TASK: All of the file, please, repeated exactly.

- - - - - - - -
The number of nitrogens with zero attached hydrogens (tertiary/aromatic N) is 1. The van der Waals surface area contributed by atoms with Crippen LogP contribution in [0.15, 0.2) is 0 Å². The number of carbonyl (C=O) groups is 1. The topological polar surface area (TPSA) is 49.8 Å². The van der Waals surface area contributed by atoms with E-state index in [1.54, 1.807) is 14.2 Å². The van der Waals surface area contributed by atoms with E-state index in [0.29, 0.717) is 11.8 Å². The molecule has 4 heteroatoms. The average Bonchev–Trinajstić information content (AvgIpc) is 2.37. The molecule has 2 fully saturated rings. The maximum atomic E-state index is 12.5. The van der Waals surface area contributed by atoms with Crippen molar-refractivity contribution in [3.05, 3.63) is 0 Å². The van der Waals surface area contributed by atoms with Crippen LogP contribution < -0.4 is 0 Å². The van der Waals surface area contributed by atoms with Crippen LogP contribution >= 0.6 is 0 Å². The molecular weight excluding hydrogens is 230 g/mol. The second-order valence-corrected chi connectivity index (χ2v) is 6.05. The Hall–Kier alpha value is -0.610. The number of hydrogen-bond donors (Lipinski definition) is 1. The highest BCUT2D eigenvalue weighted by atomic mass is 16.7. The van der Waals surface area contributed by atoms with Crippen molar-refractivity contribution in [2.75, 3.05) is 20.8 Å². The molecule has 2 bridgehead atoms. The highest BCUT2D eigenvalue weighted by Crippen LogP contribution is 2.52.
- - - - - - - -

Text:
The number of nitrogens with zero attached hydrogens (tertiary/aromatic N) is 1. The van der Waals surface area contributed by atoms with Crippen LogP contribution in [0.15, 0.2) is 0 Å². The number of carbonyl (C=O) groups is 1. The topological polar surface area (TPSA) is 49.8 Å². The van der Waals surface area contributed by atoms with E-state index in [1.54, 1.807) is 14.2 Å². The van der Waals surface area contributed by atoms with E-state index in [0.29, 0.717) is 11.8 Å². The molecule has 4 heteroatoms. The average Bonchev–Trinajstić information content (AvgIpc) is 2.37. The molecule has 2 fully saturated rings. The maximum atomic E-state index is 12.5. The van der Waals surface area contributed by atoms with Crippen molar-refractivity contribution in [3.05, 3.63) is 0 Å². The van der Waals surface area contributed by atoms with Crippen LogP contribution < -0.4 is 0 Å². The van der Waals surface area contributed by atoms with Crippen LogP contribution >= 0.6 is 0 Å². The molecular weight excluding hydrogens is 230 g/mol. The second-order valence-corrected chi connectivity index (χ2v) is 6.05. The Hall–Kier alpha value is -0.610. The number of hydrogen-bond donors (Lipinski definition) is 1. The highest BCUT2D eigenvalue weighted by atomic mass is 16.7. The van der Waals surface area contributed by atoms with Crippen molar-refractivity contribution in [2.75, 3.05) is 20.8 Å². The molecule has 2 bridgehead atoms. The highest BCUT2D eigenvalue weighted by Crippen LogP contribution is 2.52.